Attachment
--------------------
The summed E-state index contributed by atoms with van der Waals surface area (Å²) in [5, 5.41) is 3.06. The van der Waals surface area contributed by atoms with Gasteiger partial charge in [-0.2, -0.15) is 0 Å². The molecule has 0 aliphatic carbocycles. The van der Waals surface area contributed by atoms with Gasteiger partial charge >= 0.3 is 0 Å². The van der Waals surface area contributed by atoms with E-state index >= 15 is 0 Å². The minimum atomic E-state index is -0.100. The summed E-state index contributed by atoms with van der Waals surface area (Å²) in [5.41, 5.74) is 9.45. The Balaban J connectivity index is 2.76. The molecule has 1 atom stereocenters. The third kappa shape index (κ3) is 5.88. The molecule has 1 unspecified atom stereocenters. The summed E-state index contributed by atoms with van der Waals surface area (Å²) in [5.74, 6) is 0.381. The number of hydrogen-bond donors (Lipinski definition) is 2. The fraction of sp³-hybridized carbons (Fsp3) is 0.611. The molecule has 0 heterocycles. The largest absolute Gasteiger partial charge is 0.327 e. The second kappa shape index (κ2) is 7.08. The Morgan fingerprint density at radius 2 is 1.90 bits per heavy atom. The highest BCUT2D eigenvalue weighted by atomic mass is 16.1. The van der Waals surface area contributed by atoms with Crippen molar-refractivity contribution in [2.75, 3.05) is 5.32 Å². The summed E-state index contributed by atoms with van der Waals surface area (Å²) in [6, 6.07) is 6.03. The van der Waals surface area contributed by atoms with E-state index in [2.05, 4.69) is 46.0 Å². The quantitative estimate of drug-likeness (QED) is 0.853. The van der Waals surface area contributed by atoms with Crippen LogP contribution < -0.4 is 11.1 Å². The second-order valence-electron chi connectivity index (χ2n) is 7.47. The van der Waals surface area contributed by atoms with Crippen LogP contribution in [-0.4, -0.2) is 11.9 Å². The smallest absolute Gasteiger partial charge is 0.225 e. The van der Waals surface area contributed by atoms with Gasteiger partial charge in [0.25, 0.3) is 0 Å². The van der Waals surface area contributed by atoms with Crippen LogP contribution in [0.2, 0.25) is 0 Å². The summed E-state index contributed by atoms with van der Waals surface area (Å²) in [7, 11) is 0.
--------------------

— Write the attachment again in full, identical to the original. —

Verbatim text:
The summed E-state index contributed by atoms with van der Waals surface area (Å²) in [5, 5.41) is 3.06. The van der Waals surface area contributed by atoms with Gasteiger partial charge in [-0.2, -0.15) is 0 Å². The molecule has 0 aliphatic carbocycles. The van der Waals surface area contributed by atoms with Gasteiger partial charge >= 0.3 is 0 Å². The van der Waals surface area contributed by atoms with E-state index >= 15 is 0 Å². The minimum atomic E-state index is -0.100. The summed E-state index contributed by atoms with van der Waals surface area (Å²) in [5.41, 5.74) is 9.45. The Balaban J connectivity index is 2.76. The molecule has 1 atom stereocenters. The third kappa shape index (κ3) is 5.88. The molecule has 1 unspecified atom stereocenters. The summed E-state index contributed by atoms with van der Waals surface area (Å²) in [5.74, 6) is 0.381. The number of hydrogen-bond donors (Lipinski definition) is 2. The fraction of sp³-hybridized carbons (Fsp3) is 0.611. The molecule has 0 heterocycles. The largest absolute Gasteiger partial charge is 0.327 e. The second kappa shape index (κ2) is 7.08. The Morgan fingerprint density at radius 2 is 1.90 bits per heavy atom. The highest BCUT2D eigenvalue weighted by atomic mass is 16.1. The van der Waals surface area contributed by atoms with Crippen molar-refractivity contribution in [2.75, 3.05) is 5.32 Å². The summed E-state index contributed by atoms with van der Waals surface area (Å²) in [6, 6.07) is 6.03. The van der Waals surface area contributed by atoms with E-state index in [2.05, 4.69) is 46.0 Å². The quantitative estimate of drug-likeness (QED) is 0.853. The van der Waals surface area contributed by atoms with Crippen LogP contribution < -0.4 is 11.1 Å². The second-order valence-electron chi connectivity index (χ2n) is 7.47. The van der Waals surface area contributed by atoms with Crippen LogP contribution in [-0.4, -0.2) is 11.9 Å². The smallest absolute Gasteiger partial charge is 0.225 e. The van der Waals surface area contributed by atoms with Gasteiger partial charge in [0.25, 0.3) is 0 Å². The van der Waals surface area contributed by atoms with Crippen LogP contribution in [0.2, 0.25) is 0 Å². The summed E-state index contributed by atoms with van der Waals surface area (Å²) in [7, 11) is 0.